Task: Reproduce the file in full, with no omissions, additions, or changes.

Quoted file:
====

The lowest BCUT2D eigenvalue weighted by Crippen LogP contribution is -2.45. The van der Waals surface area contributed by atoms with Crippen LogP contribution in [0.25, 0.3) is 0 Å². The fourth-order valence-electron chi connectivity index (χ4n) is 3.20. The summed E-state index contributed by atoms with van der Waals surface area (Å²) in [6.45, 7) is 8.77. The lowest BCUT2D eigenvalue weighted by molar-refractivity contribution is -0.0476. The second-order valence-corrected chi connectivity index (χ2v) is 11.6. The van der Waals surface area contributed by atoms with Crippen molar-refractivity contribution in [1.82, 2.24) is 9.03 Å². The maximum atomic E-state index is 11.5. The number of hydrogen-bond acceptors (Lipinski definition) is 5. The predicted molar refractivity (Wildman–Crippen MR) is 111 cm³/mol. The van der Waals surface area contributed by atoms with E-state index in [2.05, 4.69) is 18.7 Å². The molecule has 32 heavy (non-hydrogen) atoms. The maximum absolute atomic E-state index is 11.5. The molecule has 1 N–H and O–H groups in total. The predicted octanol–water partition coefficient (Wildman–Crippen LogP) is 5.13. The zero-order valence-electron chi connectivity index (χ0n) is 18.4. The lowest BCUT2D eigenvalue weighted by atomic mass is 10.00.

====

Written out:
The lowest BCUT2D eigenvalue weighted by Crippen LogP contribution is -2.45. The van der Waals surface area contributed by atoms with Crippen LogP contribution in [0.25, 0.3) is 0 Å². The fourth-order valence-electron chi connectivity index (χ4n) is 3.20. The summed E-state index contributed by atoms with van der Waals surface area (Å²) in [6.45, 7) is 8.77. The lowest BCUT2D eigenvalue weighted by molar-refractivity contribution is -0.0476. The second-order valence-corrected chi connectivity index (χ2v) is 11.6. The van der Waals surface area contributed by atoms with Crippen molar-refractivity contribution in [1.82, 2.24) is 9.03 Å². The maximum atomic E-state index is 11.5. The number of hydrogen-bond acceptors (Lipinski definition) is 5. The predicted molar refractivity (Wildman–Crippen MR) is 111 cm³/mol. The van der Waals surface area contributed by atoms with E-state index in [2.05, 4.69) is 18.7 Å². The molecule has 32 heavy (non-hydrogen) atoms. The maximum absolute atomic E-state index is 11.5. The molecule has 1 N–H and O–H groups in total. The predicted octanol–water partition coefficient (Wildman–Crippen LogP) is 5.13. The zero-order valence-electron chi connectivity index (χ0n) is 18.4. The lowest BCUT2D eigenvalue weighted by atomic mass is 10.00.